A novel explosive process is required for the gamma-ray burst GRB 060614

A Gal-Yam, D B Fox, P A Price, E O Ofek, M R Davis, D C Leonard, Alicia M Soderberg, Brian Paul Schmidt, Karen Michelle Lewis, Bruce A Peterson, Shrinivas R Kulkarni, E Berger, S B Cenko, Re'em Sari, K Sharon, Dale A Frail, D S Moon, P J Brown, Antonino Cucchiara, Fiona HarrisonTsvi Piran, S E Persson, Patrick J McCarthy, Bryan E Penprase, Roger A Chevalier, Andrew I MacFadyen

Research output: Contribution to journalArticleResearchpeer-review

277 Citations (Scopus)


Over the past decade, our physical understanding of gamma-ray bursts (GRBs) has progressed rapidly, thanks to the discovery and observation of their long-lived afterglow emission. Long-duration (greater than or similar to 2 s) GRBs are associated with the explosive deaths of massive stars ( collapsars , ref. 1), which produce accompanying supernovae(2-5); the short- duration (less than or similar to 2 s) GRBs have a different origin, which has been argued to be the merger of two compact objects(6-9). Here we report optical observations of GRB 060614 (duration 100 s, ref. 10) that rule out the presence of an associated supernova. This would seem to require a new explosive process: either a massive collapsar that powers a GRB without any associated supernova, or a new type of engine , as long-lived as the collapsar but without a massive star. We also show that the properties of the host galaxy (redshift z = 0.125) distinguish it from other long-duration GRB hosts and suggest that an entirely new type of GRB progenitor may be required.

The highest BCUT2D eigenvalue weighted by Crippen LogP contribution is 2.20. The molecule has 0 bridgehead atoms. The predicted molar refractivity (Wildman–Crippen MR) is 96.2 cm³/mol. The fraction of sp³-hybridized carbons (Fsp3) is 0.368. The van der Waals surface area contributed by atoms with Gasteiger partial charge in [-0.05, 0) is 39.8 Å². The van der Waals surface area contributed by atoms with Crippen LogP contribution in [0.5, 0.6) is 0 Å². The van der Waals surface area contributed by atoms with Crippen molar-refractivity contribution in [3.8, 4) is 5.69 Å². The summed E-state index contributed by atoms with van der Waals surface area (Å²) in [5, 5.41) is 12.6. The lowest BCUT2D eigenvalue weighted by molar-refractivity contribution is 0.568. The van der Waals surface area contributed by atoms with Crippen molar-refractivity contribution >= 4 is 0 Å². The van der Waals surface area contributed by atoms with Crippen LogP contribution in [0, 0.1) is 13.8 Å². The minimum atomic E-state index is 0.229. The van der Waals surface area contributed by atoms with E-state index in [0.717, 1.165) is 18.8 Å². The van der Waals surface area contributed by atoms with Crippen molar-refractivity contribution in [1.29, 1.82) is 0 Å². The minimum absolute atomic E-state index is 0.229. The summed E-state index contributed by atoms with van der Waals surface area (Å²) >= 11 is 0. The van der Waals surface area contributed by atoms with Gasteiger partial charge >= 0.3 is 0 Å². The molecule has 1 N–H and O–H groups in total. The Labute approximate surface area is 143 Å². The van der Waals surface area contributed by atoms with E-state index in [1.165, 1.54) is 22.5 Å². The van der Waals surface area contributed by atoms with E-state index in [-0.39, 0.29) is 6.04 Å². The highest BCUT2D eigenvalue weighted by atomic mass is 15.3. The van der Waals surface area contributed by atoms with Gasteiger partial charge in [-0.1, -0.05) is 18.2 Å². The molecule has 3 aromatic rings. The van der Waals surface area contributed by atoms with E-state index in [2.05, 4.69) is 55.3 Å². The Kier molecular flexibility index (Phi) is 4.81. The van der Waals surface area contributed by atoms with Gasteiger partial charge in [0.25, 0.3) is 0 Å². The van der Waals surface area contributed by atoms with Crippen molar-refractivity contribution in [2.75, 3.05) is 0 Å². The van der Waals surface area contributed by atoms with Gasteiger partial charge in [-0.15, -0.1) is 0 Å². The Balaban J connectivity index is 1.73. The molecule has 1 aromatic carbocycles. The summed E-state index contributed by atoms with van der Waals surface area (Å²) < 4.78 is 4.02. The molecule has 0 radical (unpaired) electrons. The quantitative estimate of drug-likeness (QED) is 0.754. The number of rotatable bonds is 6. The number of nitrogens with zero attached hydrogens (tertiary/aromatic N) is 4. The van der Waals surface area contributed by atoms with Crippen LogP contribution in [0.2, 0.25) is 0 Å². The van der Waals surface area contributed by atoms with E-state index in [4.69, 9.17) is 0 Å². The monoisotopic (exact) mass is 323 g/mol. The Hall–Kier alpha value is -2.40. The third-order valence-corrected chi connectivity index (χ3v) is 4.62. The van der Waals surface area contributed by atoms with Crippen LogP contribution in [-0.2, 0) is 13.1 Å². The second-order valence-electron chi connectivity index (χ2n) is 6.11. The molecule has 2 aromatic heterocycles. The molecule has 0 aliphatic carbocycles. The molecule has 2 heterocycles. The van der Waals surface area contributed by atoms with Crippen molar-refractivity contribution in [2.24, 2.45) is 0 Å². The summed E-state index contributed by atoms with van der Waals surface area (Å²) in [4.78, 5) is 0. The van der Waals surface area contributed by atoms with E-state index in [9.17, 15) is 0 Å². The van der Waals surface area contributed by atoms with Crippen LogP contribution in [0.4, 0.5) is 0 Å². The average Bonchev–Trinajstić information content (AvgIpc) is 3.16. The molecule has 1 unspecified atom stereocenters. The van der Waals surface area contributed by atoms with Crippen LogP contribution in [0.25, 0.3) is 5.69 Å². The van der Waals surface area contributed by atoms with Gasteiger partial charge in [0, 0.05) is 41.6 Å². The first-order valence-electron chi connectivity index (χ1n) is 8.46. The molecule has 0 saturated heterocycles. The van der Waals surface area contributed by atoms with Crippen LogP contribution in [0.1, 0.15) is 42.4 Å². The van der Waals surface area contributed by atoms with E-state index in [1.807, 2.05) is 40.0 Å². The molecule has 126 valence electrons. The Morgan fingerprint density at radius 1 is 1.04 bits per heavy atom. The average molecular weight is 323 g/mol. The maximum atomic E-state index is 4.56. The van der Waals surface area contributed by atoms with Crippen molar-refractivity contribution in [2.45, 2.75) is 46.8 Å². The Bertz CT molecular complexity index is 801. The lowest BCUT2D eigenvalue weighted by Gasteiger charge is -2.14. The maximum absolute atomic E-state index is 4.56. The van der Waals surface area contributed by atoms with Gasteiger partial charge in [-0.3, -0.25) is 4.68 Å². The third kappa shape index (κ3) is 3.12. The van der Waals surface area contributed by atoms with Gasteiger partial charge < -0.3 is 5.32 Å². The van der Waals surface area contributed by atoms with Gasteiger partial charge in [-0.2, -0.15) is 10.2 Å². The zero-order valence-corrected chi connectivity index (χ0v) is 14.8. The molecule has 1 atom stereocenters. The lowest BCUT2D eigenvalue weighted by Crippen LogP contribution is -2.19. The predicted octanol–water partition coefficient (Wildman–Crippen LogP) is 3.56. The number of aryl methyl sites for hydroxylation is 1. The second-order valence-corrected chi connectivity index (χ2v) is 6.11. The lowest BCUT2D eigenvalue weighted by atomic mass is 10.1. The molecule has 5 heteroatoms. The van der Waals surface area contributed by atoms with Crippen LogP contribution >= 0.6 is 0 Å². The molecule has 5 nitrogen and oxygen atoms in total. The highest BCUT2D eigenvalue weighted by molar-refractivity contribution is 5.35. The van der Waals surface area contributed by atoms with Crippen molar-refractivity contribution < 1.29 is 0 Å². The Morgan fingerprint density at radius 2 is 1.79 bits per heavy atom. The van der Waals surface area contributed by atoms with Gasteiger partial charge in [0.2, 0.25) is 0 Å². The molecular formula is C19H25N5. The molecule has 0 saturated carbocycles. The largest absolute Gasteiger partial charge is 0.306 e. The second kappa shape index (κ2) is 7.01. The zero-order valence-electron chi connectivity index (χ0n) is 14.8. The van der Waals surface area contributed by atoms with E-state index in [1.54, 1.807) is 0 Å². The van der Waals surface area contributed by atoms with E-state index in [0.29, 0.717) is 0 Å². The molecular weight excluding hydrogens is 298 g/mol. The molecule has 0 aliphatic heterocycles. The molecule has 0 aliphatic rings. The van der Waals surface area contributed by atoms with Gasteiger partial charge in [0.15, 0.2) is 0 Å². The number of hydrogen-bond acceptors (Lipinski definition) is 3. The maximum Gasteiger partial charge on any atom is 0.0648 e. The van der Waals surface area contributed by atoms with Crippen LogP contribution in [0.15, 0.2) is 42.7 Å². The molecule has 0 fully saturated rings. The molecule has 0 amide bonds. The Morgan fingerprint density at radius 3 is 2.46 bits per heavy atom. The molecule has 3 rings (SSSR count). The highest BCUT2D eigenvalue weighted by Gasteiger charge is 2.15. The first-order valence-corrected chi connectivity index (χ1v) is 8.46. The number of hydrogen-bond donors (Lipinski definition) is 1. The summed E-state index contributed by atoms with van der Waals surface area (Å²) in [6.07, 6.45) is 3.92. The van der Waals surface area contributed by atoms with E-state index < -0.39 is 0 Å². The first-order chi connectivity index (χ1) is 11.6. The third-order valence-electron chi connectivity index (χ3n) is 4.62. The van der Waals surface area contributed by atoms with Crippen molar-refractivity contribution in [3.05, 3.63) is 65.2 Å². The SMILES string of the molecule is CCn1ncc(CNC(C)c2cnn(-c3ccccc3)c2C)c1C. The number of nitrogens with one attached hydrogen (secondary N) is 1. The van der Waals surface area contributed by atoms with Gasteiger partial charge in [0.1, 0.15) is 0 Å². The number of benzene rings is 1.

Original languageEnglish
Pages (from-to)1053 - 1055
Number of pages3
Issue number7122
Publication statusPublished - 2006
Externally publishedYes

Cite this